Whatever you thought, think againMay 5, 2015 3:30
Why you really shouldn’t lie on your resume
A little white lie on current Yahoo CEO Scott Thompson’s qualification has Kipp thinking about the dangers of exaggerating the truth on your resume.
May 9, 2012 4:26 by kippreport
Kipp isn’t exactly a saint, we’ve flouted the 10 percent tipping rule on more than one occasion and once, when we were in a terrible hurry, we’ve even cut the taxi line. Yes, we are bad-ass like that but the one thing we haven’t done or would never ever EVER conceive of doing is lying on our resume. Sure, we may just exaggerate our leadership qualities to sound like a demi-God of organization, but to go as far as to claim an academic degree we don’t have? Well that takes guts.
And yet, this is exactly what Yahoo CEO Scott Thomspon has been called out on, in a rather public spat with activist hedge fund, Third Point (which owns a 5.8 percent stake in Yahoo!). Third Point has been trying to oust Thomspon for unethical behavior amidst a campaign to get four seats on the Yahoo’s board. Thompson was appointed to the helm in January of this year, after a string of dismissals of Yahoo’s CEOs. Since he’s been in charge of poor troubled one-time-darling-of-the-internet Yahoo, Thompson has engaged in a campaign of cost cutting, involving the sacking of 14 percent or 2,000 employees. Also, Thompson is in talks of selling or closing 50 Yahoo services that haven’t been faring so well financially.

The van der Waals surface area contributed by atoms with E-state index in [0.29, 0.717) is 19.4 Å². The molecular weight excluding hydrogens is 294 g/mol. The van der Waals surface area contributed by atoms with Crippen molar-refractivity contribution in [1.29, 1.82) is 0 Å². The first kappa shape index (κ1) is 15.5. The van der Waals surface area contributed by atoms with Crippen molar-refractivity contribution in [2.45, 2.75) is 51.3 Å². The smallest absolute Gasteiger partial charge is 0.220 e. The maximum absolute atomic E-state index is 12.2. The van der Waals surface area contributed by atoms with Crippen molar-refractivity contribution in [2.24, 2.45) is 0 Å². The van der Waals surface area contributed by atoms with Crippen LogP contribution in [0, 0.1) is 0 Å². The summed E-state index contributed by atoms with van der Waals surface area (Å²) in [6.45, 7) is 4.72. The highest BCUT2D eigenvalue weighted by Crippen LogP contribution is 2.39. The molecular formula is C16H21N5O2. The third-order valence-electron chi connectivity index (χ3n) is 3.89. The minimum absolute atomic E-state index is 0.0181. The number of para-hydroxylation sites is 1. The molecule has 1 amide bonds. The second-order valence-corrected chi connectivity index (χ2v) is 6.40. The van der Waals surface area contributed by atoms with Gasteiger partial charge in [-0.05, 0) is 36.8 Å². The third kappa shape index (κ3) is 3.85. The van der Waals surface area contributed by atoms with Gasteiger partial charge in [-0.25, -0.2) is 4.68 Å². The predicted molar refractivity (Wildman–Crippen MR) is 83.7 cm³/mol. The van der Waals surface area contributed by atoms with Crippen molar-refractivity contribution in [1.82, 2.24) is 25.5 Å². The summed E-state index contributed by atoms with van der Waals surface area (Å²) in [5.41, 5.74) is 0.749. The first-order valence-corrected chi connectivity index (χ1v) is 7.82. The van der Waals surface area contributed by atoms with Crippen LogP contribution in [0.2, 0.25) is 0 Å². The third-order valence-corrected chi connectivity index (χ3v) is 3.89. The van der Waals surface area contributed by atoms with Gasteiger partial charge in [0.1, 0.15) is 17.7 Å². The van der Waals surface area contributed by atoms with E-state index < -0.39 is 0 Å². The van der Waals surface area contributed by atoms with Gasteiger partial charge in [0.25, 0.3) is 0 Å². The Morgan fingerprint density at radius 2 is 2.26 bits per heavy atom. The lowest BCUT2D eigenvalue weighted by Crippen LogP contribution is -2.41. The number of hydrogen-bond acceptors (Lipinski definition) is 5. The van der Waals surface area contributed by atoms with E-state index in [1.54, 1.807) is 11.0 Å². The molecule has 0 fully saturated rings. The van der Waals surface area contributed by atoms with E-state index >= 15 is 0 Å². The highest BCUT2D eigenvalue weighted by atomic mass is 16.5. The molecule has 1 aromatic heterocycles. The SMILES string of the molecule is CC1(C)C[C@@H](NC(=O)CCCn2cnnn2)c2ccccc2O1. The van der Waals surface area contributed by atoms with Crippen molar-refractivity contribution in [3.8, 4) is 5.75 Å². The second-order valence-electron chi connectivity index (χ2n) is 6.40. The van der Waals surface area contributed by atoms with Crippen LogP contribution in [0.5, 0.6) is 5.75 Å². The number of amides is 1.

So far Thompson has been heralded for his cost cutting mission, that is until Third Point cast a light on Thompson’s bogus claims to a ‘bachelor’s in computer science.’ Initially, dismissing the matter as an ‘inadvertent error,’ Yahoo’s board has since opened an official investigation into the claims of the degree. Thompson for his part has said, he ‘respects the process’ and that he is ‘hopeful that this matter will be concluded promptly.’ Of course, none of this explains why the degree appears in Thompson’s bios on various websites including his listing at previous jobs including eBay Inc., and PayPal.
Third Point has called for the resignation of Thompson—and though we aren’t exactly experts on ethics, Kipp can’t help but agree. We understand the circumstances and the political motivations behind the call to resign, but fabricating an academic degree for an entire career, well that really is something else, isn’t it. What do you think? Should Yahoo ask for Thompson’s resignation? Let us know in the comments below.